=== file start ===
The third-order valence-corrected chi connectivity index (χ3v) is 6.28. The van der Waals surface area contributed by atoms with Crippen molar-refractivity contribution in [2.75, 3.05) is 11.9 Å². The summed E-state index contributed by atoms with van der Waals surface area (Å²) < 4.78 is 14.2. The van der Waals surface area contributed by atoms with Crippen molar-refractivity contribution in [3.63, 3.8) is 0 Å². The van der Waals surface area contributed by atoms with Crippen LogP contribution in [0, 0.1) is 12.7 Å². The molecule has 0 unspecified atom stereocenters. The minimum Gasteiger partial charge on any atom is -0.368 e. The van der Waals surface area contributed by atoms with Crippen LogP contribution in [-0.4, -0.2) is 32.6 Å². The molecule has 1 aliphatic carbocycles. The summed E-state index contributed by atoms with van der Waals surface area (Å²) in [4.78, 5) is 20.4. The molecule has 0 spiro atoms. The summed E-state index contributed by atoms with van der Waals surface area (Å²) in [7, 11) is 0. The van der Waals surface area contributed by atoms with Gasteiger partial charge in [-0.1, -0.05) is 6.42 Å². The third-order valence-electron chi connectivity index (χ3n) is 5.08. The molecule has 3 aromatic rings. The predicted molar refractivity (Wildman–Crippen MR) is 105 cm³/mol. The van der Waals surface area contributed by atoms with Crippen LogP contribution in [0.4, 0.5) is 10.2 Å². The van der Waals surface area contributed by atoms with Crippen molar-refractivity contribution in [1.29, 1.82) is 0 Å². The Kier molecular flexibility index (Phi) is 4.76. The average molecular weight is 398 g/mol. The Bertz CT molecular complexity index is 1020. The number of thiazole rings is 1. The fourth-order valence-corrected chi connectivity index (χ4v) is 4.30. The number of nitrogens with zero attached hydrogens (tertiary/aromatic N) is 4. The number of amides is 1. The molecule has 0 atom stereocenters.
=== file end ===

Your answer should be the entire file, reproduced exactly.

The third-order valence-corrected chi connectivity index (χ3v) is 6.28. The van der Waals surface area contributed by atoms with Crippen molar-refractivity contribution in [2.75, 3.05) is 11.9 Å². The summed E-state index contributed by atoms with van der Waals surface area (Å²) < 4.78 is 14.2. The van der Waals surface area contributed by atoms with Crippen molar-refractivity contribution in [3.63, 3.8) is 0 Å². The van der Waals surface area contributed by atoms with Crippen LogP contribution in [0, 0.1) is 12.7 Å². The molecule has 0 unspecified atom stereocenters. The minimum Gasteiger partial charge on any atom is -0.368 e. The van der Waals surface area contributed by atoms with Crippen LogP contribution in [-0.4, -0.2) is 32.6 Å². The molecule has 1 aliphatic carbocycles. The summed E-state index contributed by atoms with van der Waals surface area (Å²) in [4.78, 5) is 20.4. The molecule has 0 spiro atoms. The summed E-state index contributed by atoms with van der Waals surface area (Å²) in [7, 11) is 0. The van der Waals surface area contributed by atoms with Gasteiger partial charge in [-0.1, -0.05) is 6.42 Å². The third-order valence-electron chi connectivity index (χ3n) is 5.08. The molecule has 3 aromatic rings. The predicted molar refractivity (Wildman–Crippen MR) is 105 cm³/mol. The van der Waals surface area contributed by atoms with Crippen LogP contribution in [0.4, 0.5) is 10.2 Å². The van der Waals surface area contributed by atoms with Crippen molar-refractivity contribution in [1.29, 1.82) is 0 Å². The Kier molecular flexibility index (Phi) is 4.76. The average molecular weight is 398 g/mol. The Bertz CT molecular complexity index is 1020. The number of thiazole rings is 1. The fourth-order valence-corrected chi connectivity index (χ4v) is 4.30. The number of nitrogens with zero attached hydrogens (tertiary/aromatic N) is 4. The number of amides is 1. The molecule has 0 atom stereocenters.